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What are the limitations that keep new educational designs from being implemented tomorrow in schools and especially in higher education?

School is my awful job and learning is my amazing hobby; This has been my take on life ever since and contrary to what I thought would happen, it hasn't changed in the last few months of college, when I have actually found that undergraduate studies aren't much different from its earlier analogous structures in what concerns quality of learning.
I figured something would change in college, it had to. No institution of higher education would, like it had always been done before, only try to standardize me through disengaging processes of memorization and mechanization in class, and then test me for it, but they did so, and so I keep dragging my feet through the halls like I always did, uninspired by it all.
Well, here I am watching 10 TED talks and having more fun than I had in any of my classes so far, where I am basically taught simple things as if they were complicated instead of the opposite.
I think the education systems we have are all about making us easily browsable encyclopedias of knowledge and funny looking calculators without ever compelling us to make our own connections between concepts and subjects, understanding them at their core or questioning the underlying mechanisms that drive the phenomena we study, but why? Why does this happen when we have computers that are infinitely better at storing data then our brain and when we know that in order to come up with creative solutions to real life problems we have to do so much more than just recall previous knowledge; also, there is an important link between the education of today and the leader of tomorrow, and if we continue using the educational techniques of yesterday then we will keep having the same uninspired (to say the least) leaders of today. Now my question is: Do you think this is a problem? Exactly what is causing this? Is it a economic or a sociological issue? Does the academic world want to solve this? Does the corporate world? Do the governments? Do you think it can be solved? How?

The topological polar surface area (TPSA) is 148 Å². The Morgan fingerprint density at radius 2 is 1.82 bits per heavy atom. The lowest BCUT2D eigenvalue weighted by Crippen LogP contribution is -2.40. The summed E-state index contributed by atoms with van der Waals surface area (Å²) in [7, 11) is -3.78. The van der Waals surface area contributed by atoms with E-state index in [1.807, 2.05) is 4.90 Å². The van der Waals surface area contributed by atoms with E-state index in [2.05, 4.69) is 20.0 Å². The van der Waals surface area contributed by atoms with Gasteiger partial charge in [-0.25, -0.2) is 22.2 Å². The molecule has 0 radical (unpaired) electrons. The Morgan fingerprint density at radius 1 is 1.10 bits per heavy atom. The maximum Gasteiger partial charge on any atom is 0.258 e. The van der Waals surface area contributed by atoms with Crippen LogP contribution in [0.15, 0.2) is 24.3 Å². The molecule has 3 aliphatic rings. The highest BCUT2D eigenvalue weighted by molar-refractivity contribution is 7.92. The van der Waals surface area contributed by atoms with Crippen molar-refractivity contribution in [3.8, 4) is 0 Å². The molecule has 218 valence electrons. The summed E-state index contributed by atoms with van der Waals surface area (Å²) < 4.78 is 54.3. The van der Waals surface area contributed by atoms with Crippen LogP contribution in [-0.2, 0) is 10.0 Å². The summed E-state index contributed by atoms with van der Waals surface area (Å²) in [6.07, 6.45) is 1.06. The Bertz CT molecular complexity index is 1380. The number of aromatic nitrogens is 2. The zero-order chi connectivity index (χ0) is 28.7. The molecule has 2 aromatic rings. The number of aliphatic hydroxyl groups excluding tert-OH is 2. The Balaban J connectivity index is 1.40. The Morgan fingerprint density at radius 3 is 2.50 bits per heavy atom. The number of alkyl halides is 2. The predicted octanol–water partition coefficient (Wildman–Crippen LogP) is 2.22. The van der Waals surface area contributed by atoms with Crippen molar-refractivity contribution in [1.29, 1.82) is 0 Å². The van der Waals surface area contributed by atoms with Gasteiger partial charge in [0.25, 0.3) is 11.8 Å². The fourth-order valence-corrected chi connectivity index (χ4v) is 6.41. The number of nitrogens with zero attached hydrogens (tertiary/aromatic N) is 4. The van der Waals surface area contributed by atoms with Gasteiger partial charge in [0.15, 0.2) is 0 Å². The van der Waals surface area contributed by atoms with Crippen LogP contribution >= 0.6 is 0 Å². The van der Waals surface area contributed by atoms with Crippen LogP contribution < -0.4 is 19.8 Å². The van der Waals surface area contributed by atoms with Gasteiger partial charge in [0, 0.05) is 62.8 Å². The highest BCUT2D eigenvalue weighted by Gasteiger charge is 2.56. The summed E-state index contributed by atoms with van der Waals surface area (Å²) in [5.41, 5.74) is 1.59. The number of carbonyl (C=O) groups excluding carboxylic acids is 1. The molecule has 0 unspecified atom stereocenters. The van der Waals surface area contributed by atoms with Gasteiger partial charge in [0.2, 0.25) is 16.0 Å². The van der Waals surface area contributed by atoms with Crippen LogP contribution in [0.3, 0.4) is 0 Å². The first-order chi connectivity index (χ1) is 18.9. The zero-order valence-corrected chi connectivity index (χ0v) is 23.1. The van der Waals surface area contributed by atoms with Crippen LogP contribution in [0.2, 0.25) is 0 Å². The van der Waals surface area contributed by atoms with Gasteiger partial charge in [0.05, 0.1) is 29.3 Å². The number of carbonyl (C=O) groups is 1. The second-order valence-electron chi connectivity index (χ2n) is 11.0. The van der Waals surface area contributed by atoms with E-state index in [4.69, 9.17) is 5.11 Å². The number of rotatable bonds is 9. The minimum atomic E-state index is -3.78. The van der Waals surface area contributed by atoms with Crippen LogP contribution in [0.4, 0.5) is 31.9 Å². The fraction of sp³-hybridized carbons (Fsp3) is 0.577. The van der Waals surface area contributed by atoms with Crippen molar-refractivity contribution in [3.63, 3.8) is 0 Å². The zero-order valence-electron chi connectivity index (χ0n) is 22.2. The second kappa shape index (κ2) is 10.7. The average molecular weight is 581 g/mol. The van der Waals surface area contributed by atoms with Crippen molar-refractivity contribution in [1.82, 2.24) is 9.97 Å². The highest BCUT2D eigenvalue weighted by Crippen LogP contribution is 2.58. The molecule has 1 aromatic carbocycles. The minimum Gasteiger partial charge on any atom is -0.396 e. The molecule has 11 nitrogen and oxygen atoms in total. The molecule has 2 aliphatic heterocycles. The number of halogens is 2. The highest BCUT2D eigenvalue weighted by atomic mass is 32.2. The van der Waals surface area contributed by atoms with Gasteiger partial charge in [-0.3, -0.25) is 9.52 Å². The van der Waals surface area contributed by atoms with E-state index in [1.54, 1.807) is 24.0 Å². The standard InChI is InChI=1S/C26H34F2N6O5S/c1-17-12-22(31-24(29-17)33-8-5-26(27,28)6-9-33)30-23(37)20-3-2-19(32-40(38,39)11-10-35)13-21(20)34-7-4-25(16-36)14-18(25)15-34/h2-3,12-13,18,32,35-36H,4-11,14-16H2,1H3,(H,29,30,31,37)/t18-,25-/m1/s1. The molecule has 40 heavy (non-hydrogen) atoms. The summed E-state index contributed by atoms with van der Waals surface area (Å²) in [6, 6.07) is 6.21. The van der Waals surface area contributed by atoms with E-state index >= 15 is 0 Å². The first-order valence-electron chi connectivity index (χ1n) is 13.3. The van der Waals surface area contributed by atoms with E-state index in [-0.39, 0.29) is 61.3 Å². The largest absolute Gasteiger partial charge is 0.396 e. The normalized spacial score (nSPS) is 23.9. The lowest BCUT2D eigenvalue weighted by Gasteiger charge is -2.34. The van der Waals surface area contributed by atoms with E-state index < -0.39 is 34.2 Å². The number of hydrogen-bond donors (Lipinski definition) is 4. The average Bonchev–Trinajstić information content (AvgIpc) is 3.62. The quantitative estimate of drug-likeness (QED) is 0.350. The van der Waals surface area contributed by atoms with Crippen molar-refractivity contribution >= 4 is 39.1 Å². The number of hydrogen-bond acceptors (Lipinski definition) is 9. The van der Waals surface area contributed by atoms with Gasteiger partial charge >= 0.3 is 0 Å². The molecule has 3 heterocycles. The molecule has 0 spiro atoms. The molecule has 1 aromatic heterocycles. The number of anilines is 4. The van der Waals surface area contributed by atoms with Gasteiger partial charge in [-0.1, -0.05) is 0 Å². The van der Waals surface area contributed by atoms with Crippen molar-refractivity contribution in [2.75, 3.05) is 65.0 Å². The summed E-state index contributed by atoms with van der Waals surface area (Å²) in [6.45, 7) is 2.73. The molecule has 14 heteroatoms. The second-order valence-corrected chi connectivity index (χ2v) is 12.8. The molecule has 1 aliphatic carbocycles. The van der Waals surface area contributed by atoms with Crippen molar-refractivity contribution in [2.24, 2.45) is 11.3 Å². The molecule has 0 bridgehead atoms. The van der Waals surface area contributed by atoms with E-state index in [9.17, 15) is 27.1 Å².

Thanks